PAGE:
There’s a good chance that in the past few years you’ve seen a handful of Instagram handles of people building out a wide variety of vehicles to travel or live in. After watching others building out their own adventure mobile, it was time for me to do some research.
From my research I concluded that buying a Volkswagen Westfalia or a sprinter van wasn’t for me. And after numerous conversations with my wife, bless her, we concluded that having a recreational vehicle wasn’t the best idea for us. We both work 9-5 jobs and carpool together in our one car, so having a recreational vehicle parked at home and only used on Friday nights and Saturdays didn’t seem like the best bet.
We were in the market for something that would accommodate our needs, such as: comfortable sleeping arrangements, a kitchen to cook my awesome dinners, storage space so everything wasn’t clumped or piled on top of everything, and needed to have good gas mileage.
Sprinter vans get around 17 miles-per-gallon, but that’s not including the added weight of cabinets, water, a bed, and loads of gear. So maybe it’s actually around 13 mpg? Still wasn’t good enough for us.
Westfalia’s are easy on the eyes, but heavy on the wallets. Just from my Instagram feed alone, I’ve seen a handful of posts of broken down vans stuck somewhere far away from a mechanic. While I’m a decent handyman, I’m no rebuild a gas line and bore out the engine on the side of the road kind of guy. So my countless searches on Craigslist were wasted…
It wasn’t until after a late-night conversation with my smarter, better half that we didn’t need a second vehicle, but that we could somehow utilize what we already had or had access to. That changed everything. A few months previously my grandpa offered to sell us his 2001 Ford F-150 truck with 60,000 miles on it, but then since rescinded his offer. So there went the truck camper idea.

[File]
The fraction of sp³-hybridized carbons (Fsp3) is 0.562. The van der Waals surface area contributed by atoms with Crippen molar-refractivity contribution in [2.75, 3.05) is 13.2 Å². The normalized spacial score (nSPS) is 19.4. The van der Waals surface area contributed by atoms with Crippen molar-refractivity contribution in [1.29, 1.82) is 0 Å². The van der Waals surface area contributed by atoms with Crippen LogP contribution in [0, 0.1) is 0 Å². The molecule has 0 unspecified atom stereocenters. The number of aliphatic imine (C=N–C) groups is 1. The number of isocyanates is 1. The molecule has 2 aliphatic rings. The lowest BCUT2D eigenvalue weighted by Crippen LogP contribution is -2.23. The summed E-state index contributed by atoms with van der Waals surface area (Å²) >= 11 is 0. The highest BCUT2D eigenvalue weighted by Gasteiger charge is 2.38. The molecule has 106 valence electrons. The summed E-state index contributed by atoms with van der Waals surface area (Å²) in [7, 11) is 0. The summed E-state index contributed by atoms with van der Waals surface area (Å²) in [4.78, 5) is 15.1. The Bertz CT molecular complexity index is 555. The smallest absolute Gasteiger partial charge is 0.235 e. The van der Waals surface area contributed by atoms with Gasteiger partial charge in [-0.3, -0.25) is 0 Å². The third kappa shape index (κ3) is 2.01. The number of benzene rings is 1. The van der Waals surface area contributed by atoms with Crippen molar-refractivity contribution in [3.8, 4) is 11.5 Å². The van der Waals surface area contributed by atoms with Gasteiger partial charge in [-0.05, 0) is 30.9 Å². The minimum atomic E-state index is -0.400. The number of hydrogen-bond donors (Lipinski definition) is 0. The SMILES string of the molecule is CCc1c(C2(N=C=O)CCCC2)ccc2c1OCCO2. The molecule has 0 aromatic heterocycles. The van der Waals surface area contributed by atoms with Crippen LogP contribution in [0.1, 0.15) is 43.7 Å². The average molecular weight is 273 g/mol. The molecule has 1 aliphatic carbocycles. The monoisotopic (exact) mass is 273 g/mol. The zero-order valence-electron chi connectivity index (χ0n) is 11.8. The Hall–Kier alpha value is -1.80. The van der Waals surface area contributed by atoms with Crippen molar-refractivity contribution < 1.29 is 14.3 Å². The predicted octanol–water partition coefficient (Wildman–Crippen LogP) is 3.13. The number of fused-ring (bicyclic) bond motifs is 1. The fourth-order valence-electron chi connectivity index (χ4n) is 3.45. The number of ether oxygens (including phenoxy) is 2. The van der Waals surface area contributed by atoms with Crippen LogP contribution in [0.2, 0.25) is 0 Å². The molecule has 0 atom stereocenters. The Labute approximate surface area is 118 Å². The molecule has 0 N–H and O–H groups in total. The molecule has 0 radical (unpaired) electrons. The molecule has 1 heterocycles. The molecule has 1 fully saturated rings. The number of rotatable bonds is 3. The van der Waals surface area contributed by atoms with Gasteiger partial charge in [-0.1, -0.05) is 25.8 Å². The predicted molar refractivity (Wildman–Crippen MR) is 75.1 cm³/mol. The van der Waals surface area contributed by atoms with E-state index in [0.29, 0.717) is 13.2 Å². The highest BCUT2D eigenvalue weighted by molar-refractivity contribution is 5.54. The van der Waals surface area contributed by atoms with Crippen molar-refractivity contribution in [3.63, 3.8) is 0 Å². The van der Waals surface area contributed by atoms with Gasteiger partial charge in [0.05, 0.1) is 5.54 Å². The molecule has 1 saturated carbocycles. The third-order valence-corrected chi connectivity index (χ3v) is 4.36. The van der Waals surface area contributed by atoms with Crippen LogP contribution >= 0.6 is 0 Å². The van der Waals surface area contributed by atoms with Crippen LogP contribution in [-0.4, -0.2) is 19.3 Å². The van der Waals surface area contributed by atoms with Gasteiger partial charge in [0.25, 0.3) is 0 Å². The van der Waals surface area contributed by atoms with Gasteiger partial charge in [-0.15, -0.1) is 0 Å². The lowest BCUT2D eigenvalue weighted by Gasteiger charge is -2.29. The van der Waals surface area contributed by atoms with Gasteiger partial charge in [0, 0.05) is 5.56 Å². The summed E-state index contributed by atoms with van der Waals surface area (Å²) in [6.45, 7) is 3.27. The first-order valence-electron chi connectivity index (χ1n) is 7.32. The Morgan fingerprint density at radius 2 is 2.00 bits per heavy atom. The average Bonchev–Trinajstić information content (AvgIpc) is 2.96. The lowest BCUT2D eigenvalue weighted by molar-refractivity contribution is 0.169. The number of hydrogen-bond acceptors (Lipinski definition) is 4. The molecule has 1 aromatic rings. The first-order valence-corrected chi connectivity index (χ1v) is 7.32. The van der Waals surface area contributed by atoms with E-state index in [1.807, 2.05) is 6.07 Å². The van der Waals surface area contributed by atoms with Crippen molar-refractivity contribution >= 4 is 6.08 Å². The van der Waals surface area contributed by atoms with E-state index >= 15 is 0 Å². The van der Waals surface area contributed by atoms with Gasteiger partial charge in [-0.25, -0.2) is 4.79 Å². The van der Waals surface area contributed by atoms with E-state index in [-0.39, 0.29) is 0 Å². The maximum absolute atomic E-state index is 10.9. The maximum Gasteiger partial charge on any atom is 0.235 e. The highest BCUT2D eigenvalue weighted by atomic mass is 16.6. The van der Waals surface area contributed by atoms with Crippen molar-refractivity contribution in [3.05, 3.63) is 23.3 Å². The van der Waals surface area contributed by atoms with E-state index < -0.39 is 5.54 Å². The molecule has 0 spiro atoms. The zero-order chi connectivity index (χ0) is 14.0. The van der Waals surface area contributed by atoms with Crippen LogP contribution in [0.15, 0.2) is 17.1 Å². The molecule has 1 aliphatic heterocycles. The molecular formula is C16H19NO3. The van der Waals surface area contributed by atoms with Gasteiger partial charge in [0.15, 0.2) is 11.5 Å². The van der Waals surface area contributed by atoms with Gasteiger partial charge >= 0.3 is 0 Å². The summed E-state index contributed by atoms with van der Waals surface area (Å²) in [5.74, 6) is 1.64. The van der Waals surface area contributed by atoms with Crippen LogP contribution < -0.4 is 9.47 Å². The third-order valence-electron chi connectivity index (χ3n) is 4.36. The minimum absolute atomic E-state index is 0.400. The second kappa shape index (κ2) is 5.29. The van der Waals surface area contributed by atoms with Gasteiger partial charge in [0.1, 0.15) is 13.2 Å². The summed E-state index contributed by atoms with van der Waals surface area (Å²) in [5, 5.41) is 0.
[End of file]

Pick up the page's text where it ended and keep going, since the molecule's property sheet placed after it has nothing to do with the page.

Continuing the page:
At the time we were driving a 2002 Subaru Forester. With a little bit more research I found out that the roof wasn’t necessarily rated to hold a roof top camper. Then it dawned on us, what if we got a little camper to pull behind the car. A quick search on Craigslist showed that we were in business. After a phone call to some people, and dropped appointment, we finally found our little tear drop camper. Then came the funny part, we didn’t have a hitch on our car. After some quick phone calls to someone with a truck, we handed over a check, and followed our tear drop home.
So why is a tear drop the best adventure mobile for us? It has allowed us to drive our car throughout the week, we didn’t have to buy another car and it was a lot cheaper than anything else we could find. Just because everyone else is building out a sprinter van or getting stuck on the side of the road because some part broke on their 40-year-old van doesn’t mean you can’t have your own version of an adventure mobile.
Sit down and get creative about what you have and what you can utilize. I read a blog about how a couple built out their Honda CR-V to have a sleeping platform, or there’s people who tough it out and sleep in their seats all the way reclined. #VanLife is cool, but #HomeIsWhereYouParkIt is a lot more relevant when it comes to adventure mobiles.
With our teardrop camper, we’ve taken it up the mountains to camp with friends, towed it all the way to Banff, and down to Moab. Yeah it’s tight sleeping inside, but having a galley to cook breakfast, lunch and dinner is super nice. It affects our gas mileage, but only a little since the camper weighs less than 500 pounds. So it really is the best adventure mobile… for us.
Don’t get fixated on having what everyone else having or doing what everyone else is doing.
Just go outside and dream on and on.
– Frank Young
Pingora Outdoors Ambassador